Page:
In our new series The One, we collect definitive travel tips and recommendations from the well-travelled. Here, the editor and publisher of Apartamento Magazine, fashion photographer, and restaurateur, Nacho Alegre, talks to us about his fear of flying, realist novels and his must-visit spots in Barcelona.
What’s the one thing you love about travel?
Since I live in Barcelona, which is a bit on the periphery of the fashion world, my job involves travelling all the time for work – but I think that has become very normal to our generation. I also travel a lot for the magazine, as one of my business partners lives in Berlin, and one in New York. For me, travel is about receiving new inputs, being aware of what is happening around the world, meeting people, and having friends in many places.
What is the one thing that cures your jet lag?
For jet lag, there’s nothing like being able to sleep on the plane: it changes the whole picture. Unfortunately, I am quite scared of flying, so I find it hard to sleep, and I’m tense while flying which means I get tired. I try to fly at night and not eat or drink anything during the flight. Then, when I’m off the plane, I try to drink a lot of water. Sometimes wine helps with sleeping too. Earplugs are essential for blocking the noise out on a plane: it changes the experience completely, makes it slightly more bearable, and it does affect how tired you get.
What’s the one book you’d always turn to in transit?
When I’m travelling, I like to take books like Anna Karenina, the Buddenbrooks, or any other realist novel. They’re easy to read and very, very long, so you don’t have to carry too many books around.
What is the one item that you always steal (or want to steal) from a hotel?
I have a thing for stealing hotel ashtrays. They are becoming uncommon though. I think if I could take anything from a hotel it would be the ashtrays, matches and coasters.
“Earplugs are essential for blocking the noise out on a plane: it changes the experience completely, makes it slightly more bearable, and it does affect how tired you get.”
“It’s rare that I travel without my Smythson currency case, especially for international travel.”
Sadly, the one thing I couldn’t travel without is probably my computer. My music and my podcasts are also important, and I love the radio. I also never travel without a set of clean clothes for landing. The smell of the plane after a long flight is hardcore. It’s rare that I travel without my Smythson currency case, especially for international travel.
How would you spend one day in your home city, Barcelona?
At home I go to Pinotxo in La Boqueria for breakfast, although tourists are making it hard now. It’s good to go at 6am, which I can manage because I’m not partying that much anymore. Also, La Pubilla in Gracia is good – both are for “fork and spoon” breakfasts, not for every day. For lunch, I’ll go to Bon, this salad only place, which is great for everyday lunch. The Smile of Barcelona is good for lunch, too: it’s quite ugly, in a trying-to-be-cool way, but the salads are perfect. We ate there every day for more than two years until we moved the office further away. For dinner, it depends: when I land late in Barcelona I go to Servicio Continuo, which is my own restaurant. You can eat dinner until 3am there. So it’s a perfect stop before getting in bed. I also own a cocktail bar but I don’t really enjoy cocktails that much anymore – I like a plain gin and tonic above all else. I like Il Giardinetto which is probably the most beautiful bar in Barcelona, also Belvedere is a good bar that also does great food. For a really cheap eat, there’s this place called La Plata that only does battered sardines and a tomato salad. No other option. And no need, it’s great.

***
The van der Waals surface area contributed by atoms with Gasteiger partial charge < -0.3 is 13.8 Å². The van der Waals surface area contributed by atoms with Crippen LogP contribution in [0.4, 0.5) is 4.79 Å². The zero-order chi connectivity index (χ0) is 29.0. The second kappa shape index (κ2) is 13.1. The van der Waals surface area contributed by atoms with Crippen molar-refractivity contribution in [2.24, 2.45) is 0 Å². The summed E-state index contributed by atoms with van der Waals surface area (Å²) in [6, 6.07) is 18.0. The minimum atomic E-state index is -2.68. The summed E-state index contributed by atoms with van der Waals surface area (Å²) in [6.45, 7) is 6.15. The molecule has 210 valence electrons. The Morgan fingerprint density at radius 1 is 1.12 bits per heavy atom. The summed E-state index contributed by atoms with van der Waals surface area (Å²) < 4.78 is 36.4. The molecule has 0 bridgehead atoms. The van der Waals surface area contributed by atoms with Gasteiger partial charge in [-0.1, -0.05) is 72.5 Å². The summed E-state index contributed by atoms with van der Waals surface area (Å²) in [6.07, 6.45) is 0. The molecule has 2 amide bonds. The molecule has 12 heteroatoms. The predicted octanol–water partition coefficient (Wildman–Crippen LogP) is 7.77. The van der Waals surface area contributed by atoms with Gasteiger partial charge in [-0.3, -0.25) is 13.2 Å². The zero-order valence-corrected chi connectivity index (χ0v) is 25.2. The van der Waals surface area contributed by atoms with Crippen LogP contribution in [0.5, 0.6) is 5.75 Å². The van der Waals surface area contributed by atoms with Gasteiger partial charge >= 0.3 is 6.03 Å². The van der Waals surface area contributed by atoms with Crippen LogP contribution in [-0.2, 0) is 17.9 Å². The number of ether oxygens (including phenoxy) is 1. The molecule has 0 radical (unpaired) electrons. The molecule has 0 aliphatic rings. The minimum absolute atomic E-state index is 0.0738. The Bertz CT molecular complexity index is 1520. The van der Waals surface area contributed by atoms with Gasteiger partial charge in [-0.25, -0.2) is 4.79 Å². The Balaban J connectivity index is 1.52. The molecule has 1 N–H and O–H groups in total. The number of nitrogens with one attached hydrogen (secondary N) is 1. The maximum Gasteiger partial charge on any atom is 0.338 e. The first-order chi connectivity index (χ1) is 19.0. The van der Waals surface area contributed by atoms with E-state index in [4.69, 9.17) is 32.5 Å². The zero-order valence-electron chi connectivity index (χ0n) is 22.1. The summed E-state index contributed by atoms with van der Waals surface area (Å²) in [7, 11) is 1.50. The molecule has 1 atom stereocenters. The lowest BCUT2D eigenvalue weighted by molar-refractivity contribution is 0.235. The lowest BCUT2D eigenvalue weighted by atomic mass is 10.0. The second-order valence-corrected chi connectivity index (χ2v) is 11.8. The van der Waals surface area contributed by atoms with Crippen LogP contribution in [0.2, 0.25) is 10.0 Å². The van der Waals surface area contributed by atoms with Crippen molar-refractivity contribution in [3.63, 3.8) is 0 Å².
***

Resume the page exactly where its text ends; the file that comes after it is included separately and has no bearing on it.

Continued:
Where is the one unexpected place you always visit?
There’s one place that I love to shop in: it’s this kitsch fantasia called La Basilica Galería. They have a lot of fun stuff and really good perfumes. It’s on the border of bad taste, but I love it.”
What’s your one tip for relaxing in the city?
In Barcelona, in the summer, it’s possible to rent a small sailing boat (a laser) for about 20€ for a couple of hours. That is real luxury. Going to work after that is magic; I want to do it more often this coming summer. If you’re a tourist, I’d recommend going running in Carretera de Les Aigües in the evening: you’ll see the most beautiful view of the city from the mountain. Also, rent a paddleboard or take windsurfing lessons or something that makes you enjoy the sea more than just lying on the beach.What’s your one go-to outfit for travel?
A cashmere jumper: Ralph Lauren cashmere cable sweaters; otherwise, Uniqlo serves its purpose. A blue polo shirt: Cos makes good ones in cotton or silk. A couple of t-shirts, in white or grey. There’s a Spanish brand, Shon Mott, who makes very nice ones. I generally try to wear clothes that are neutral and fit any situation. I always try to travel with some lace-up shoes, as back-up shoes, in case I need to go more formal – but normally I just wear boots. Church’s are the best for both. No discussion. For toiletries, I often have to buy on landing as I forget them, but I try to go around with Dr Bronner’s Soap. I’ve got very dry skin and this one works. I find it strange because it feels like detergent. But it’s not. I use my Burlington Washbag to carry everything when I travel, I couldn’t leave my home without it.
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About This Series
The One: The definitive guide to the one thing that you must do in a city, take on your journey, or wear when you get there: from the best sashimi restaurant in Osaka, to the perfect travel-sized moisturiser; that one dress that never creases, to the place for late-night paella in Madrid. Take advice from the people who’ve seen it all, and never find yourself stuck queuing for a tourist trap again.